You shouldn’t be on the hook for business goals like increasing sales of a widget by 20%. You are responsible, however, for creating content that connects the business goal to the salesforce and nudges them in the right direction. For this kind of effort, you may want to track behavioral metrics.

Behavioral metrics are observable actions that lead to business outcomes. For example, salespeople attending seminars, downloading tip sheets, and reaching out to other sales teams to combine efforts.

As far as optimizing your team goes, I already mentioned how you can (must!) measure volumetrics; i.e., superficial data like open rates, comments, and retweets. You should go deeper.

Optimization is that which makes your team more efficient and high-functioning. Again, refer to step 3 in which we mention how creating an editorial series can be an efficiency play. If you get a series up and running — especially one managed by contributors from outside your team — you have gained a level of optimization. Your team has freed up some time to pursue something else.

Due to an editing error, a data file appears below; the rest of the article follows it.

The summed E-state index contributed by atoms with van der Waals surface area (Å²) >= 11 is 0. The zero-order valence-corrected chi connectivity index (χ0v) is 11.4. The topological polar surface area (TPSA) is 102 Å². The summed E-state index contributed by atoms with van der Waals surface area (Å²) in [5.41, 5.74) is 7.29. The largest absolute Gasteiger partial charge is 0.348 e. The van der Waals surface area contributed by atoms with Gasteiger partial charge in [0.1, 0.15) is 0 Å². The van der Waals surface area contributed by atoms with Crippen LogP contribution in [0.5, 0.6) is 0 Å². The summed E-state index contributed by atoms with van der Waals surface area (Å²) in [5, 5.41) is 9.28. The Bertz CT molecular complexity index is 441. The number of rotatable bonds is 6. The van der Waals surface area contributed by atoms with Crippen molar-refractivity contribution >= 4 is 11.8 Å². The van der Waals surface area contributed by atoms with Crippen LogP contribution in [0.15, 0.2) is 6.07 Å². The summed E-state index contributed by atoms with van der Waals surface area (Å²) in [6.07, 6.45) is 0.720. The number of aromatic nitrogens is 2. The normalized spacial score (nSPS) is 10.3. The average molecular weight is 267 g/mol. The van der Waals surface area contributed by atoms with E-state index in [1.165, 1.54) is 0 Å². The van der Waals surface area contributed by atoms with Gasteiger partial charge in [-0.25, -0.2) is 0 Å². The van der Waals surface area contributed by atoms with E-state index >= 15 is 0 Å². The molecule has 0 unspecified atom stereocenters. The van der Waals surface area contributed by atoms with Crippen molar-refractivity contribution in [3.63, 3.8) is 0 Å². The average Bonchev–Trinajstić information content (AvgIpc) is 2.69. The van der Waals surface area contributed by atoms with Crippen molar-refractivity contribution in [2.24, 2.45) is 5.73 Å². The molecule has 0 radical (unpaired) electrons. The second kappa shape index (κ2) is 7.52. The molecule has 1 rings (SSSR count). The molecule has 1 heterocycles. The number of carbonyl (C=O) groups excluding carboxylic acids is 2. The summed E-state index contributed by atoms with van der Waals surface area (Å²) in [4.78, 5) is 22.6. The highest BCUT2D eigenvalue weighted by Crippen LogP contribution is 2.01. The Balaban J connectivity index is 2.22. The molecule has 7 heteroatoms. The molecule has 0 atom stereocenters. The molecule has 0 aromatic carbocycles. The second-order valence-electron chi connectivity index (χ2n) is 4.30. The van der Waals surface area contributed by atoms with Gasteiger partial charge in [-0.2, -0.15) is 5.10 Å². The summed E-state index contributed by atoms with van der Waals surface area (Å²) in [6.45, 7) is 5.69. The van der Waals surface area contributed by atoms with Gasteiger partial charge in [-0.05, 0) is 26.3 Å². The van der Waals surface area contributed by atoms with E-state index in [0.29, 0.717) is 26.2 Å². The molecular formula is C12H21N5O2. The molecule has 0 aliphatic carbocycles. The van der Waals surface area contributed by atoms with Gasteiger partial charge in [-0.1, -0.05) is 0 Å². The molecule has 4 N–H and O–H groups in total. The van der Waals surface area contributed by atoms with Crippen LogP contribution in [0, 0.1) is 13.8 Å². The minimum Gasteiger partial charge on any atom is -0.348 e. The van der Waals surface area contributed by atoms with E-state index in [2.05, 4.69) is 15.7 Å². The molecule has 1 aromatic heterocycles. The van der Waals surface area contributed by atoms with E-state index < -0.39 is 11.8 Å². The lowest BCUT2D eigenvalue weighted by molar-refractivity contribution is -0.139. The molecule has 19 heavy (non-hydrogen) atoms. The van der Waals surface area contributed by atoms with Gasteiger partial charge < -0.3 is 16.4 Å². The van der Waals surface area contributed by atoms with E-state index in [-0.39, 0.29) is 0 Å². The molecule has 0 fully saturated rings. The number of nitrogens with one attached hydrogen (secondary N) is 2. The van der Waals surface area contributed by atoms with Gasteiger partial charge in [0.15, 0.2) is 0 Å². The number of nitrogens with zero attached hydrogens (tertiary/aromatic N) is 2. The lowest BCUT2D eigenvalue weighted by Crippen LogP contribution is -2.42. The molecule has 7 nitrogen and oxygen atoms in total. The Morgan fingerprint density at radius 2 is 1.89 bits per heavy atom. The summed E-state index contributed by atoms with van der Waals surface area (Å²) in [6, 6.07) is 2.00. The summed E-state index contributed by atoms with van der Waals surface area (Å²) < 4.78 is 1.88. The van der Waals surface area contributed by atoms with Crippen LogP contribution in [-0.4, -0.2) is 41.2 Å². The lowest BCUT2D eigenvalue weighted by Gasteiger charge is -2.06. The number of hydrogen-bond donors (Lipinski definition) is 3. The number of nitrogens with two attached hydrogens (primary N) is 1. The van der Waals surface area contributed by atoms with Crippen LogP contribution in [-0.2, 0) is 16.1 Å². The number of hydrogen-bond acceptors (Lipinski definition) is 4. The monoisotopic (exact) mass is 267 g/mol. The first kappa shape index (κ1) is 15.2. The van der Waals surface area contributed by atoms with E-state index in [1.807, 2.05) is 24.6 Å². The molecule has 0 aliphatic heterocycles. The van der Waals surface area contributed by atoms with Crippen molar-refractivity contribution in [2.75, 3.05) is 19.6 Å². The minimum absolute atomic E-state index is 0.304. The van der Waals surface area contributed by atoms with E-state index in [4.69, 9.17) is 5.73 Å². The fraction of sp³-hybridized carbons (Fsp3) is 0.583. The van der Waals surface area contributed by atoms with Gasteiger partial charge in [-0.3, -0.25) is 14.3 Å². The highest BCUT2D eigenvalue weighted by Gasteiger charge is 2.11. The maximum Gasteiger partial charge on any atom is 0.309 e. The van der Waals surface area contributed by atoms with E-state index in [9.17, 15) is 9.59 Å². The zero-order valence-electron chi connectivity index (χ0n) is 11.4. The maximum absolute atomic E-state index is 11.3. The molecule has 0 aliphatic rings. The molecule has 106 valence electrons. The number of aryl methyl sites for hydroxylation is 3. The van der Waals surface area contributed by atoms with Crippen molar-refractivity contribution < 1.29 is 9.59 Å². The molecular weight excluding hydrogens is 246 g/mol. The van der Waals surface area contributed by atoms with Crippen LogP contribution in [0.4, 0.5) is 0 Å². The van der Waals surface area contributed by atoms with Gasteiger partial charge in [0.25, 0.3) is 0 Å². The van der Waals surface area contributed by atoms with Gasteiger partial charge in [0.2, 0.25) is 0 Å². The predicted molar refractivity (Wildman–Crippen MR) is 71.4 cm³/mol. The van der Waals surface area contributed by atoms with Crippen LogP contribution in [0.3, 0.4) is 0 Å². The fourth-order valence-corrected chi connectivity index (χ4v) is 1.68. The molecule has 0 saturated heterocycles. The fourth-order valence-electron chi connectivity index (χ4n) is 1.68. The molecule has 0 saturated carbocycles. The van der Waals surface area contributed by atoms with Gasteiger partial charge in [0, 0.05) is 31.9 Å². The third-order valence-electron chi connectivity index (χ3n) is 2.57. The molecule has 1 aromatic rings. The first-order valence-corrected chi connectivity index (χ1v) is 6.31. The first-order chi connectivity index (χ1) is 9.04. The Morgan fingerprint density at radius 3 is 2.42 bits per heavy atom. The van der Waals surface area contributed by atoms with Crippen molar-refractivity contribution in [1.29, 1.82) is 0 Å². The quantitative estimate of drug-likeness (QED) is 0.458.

6. Try, try again

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The circle of an editorial strategy isn’t complete until you take what you’ve learned from measuring (step 5) and:

  • Done more of what’s working
  • Tweaked what’s giving marginal results
  • Stopped doing what’s absolutely not working

This stage of the editorial process is not an end; this is a return to the beginning to ideating and creating. And it all goes back to step 1: understanding your goals.

Repeat this entire editorial process ad nauseum and you will have a highly successful editorial strategy for your internal communications function.

If you want help with creating an editorial strategy for your internal comms function, reach out. I’d be happy to provide some advice and consultation. Email me at editorshaun@gmail.com.

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Mister Editorial

Mister Editorial

Many internal comms teams don’t have an editorial strategy. I’m here to fix that. Newsletter: https://mistereditorial.substack.com/.